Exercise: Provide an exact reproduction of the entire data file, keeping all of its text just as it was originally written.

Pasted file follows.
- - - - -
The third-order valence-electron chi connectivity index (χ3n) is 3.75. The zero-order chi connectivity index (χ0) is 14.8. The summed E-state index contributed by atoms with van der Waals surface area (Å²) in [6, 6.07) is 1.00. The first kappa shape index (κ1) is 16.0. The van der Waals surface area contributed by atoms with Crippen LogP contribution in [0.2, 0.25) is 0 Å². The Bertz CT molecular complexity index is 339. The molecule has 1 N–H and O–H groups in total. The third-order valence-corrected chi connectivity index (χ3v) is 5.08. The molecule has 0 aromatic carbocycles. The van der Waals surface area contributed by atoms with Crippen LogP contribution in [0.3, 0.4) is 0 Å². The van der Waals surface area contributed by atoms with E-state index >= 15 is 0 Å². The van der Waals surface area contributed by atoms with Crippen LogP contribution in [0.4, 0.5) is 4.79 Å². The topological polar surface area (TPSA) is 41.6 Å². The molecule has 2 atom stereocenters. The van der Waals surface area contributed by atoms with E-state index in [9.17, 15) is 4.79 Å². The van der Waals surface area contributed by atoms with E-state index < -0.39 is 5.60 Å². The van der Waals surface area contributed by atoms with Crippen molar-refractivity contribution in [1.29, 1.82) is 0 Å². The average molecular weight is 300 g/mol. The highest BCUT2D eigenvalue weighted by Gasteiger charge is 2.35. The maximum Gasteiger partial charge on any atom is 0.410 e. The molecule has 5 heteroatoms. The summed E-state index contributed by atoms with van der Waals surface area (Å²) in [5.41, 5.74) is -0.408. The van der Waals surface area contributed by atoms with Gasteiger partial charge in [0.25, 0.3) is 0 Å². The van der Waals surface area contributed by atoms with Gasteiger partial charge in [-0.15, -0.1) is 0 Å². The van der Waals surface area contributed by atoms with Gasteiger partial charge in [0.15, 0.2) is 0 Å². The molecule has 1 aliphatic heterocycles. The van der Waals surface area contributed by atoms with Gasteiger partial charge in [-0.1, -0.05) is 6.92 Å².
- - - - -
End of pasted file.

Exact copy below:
The third-order valence-electron chi connectivity index (χ3n) is 3.75. The zero-order chi connectivity index (χ0) is 14.8. The summed E-state index contributed by atoms with van der Waals surface area (Å²) in [6, 6.07) is 1.00. The first kappa shape index (κ1) is 16.0. The van der Waals surface area contributed by atoms with Crippen LogP contribution in [0.2, 0.25) is 0 Å². The Bertz CT molecular complexity index is 339. The molecule has 1 N–H and O–H groups in total. The third-order valence-corrected chi connectivity index (χ3v) is 5.08. The molecule has 0 aromatic carbocycles. The van der Waals surface area contributed by atoms with Crippen LogP contribution in [0.3, 0.4) is 0 Å². The van der Waals surface area contributed by atoms with E-state index >= 15 is 0 Å². The van der Waals surface area contributed by atoms with Crippen LogP contribution in [0.4, 0.5) is 4.79 Å². The topological polar surface area (TPSA) is 41.6 Å². The molecule has 2 atom stereocenters. The van der Waals surface area contributed by atoms with E-state index in [9.17, 15) is 4.79 Å². The van der Waals surface area contributed by atoms with E-state index < -0.39 is 5.60 Å². The van der Waals surface area contributed by atoms with Crippen molar-refractivity contribution in [1.29, 1.82) is 0 Å². The average molecular weight is 300 g/mol. The highest BCUT2D eigenvalue weighted by Gasteiger charge is 2.35. The maximum Gasteiger partial charge on any atom is 0.410 e. The molecule has 5 heteroatoms. The summed E-state index contributed by atoms with van der Waals surface area (Å²) in [5.41, 5.74) is -0.408. The van der Waals surface area contributed by atoms with Gasteiger partial charge in [0.25, 0.3) is 0 Å². The van der Waals surface area contributed by atoms with Gasteiger partial charge in [-0.15, -0.1) is 0 Å². The van der Waals surface area contributed by atoms with Gasteiger partial charge in [0.15, 0.2) is 0 Å². The molecule has 1 aliphatic heterocycles. The van der Waals surface area contributed by atoms with Gasteiger partial charge in [-0.1, -0.05) is 6.92 Å².